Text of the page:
SOURCE: Historian Tom Chaffin in Time Magazine (6-26-06)
In truth, the system's true origins do go back at least several more years. As a young lieutenant colonel in 1919, Dwight Eisenhower volunteered to act as an observer on the U.S. Army's first motorized transcontinental convoy. But the 62-day Washington-to-San Francisco trek left him appalled. On the often unpaved, poorly maintained roads that comprised their route, trucks became stuck in mud, disappeared into clouds of dust, and slid on ice; on occasion, they even crashed through the beds of creaky wooden bridges.
Memories of that obstacle course lingered with Eisenhower. And two decades later, as the Supreme Allied Commander in World War II, he noted how easily his armies disrupted German supply-lines by bombing railroads. But he also noticed how, despite Allied pummeling, the country's Autobahn had remained passable. In the 1950s, the general-turned politician, by then elected president, resolved to build a similar system across the United States. "The old convoy," he recalled, "had started me thinking about good, two-lane highways, but Germany had made me see the wisdom of broader ribbons across the land."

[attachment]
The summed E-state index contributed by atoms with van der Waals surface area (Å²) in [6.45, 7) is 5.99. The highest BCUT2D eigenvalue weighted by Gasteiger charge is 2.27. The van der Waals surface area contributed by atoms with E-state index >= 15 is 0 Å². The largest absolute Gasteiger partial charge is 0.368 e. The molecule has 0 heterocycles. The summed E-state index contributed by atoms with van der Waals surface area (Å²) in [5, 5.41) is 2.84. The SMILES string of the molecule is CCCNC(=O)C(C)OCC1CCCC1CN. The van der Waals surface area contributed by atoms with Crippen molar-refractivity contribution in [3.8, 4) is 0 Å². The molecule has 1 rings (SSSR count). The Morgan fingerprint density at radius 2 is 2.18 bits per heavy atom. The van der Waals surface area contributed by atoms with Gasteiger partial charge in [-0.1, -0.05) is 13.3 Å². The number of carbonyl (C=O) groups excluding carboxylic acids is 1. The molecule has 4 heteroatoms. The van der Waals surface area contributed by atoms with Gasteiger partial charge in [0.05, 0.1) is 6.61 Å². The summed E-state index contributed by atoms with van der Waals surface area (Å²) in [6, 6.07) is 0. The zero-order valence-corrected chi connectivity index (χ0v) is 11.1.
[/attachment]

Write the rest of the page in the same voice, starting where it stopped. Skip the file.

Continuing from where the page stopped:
Military considerations — his perceived need for good roads to transport troops and materiel over far-flung continental distances — initially compelled Eisenhower. But, with the force of an idea whose time had arrived, the system and its eventual designers found broader inspirations — the German Autobahn, as well as the parkways built by New Yorker Robert Moses as early as the 1930s and the futuristic highway visions of Norman Bel Geddes and French Modernist Le Corbusier.
In a fuller sense, however, it was America's 1950s economic boom that proved the Interstates' true progenitor. The Federal-Aid Highway Act, passed by Congress and signed into law by Eisenhower on June 29,1956, allocated $25 billion to pay 90% of the costs of a 41,000-mile "National System of Interstate and Defense Highways," to be completed by 1972.